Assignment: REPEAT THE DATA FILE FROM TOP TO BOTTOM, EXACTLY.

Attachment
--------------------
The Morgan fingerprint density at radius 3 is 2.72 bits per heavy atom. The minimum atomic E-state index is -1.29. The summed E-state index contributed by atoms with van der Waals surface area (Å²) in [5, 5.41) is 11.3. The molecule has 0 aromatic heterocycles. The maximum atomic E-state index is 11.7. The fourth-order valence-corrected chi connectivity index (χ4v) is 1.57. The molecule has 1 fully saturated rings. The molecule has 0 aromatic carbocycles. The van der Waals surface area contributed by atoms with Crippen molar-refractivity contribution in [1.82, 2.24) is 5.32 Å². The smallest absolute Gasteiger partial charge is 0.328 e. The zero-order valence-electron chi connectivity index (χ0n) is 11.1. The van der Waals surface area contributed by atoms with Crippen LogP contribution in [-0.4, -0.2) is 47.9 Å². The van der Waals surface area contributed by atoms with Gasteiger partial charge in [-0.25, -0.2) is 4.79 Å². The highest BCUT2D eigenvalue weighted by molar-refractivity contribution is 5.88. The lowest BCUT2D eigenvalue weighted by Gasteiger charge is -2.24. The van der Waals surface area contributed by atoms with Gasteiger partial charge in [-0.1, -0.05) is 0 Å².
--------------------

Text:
The Morgan fingerprint density at radius 3 is 2.72 bits per heavy atom. The minimum atomic E-state index is -1.29. The summed E-state index contributed by atoms with van der Waals surface area (Å²) in [5, 5.41) is 11.3. The molecule has 0 aromatic heterocycles. The maximum atomic E-state index is 11.7. The fourth-order valence-corrected chi connectivity index (χ4v) is 1.57. The molecule has 1 fully saturated rings. The molecule has 0 aromatic carbocycles. The van der Waals surface area contributed by atoms with Crippen molar-refractivity contribution in [1.82, 2.24) is 5.32 Å². The smallest absolute Gasteiger partial charge is 0.328 e. The zero-order valence-electron chi connectivity index (χ0n) is 11.1. The van der Waals surface area contributed by atoms with Crippen LogP contribution in [-0.4, -0.2) is 47.9 Å². The van der Waals surface area contributed by atoms with Gasteiger partial charge in [-0.25, -0.2) is 4.79 Å². The highest BCUT2D eigenvalue weighted by molar-refractivity contribution is 5.88. The lowest BCUT2D eigenvalue weighted by Gasteiger charge is -2.24. The van der Waals surface area contributed by atoms with Gasteiger partial charge in [-0.1, -0.05) is 0 Å².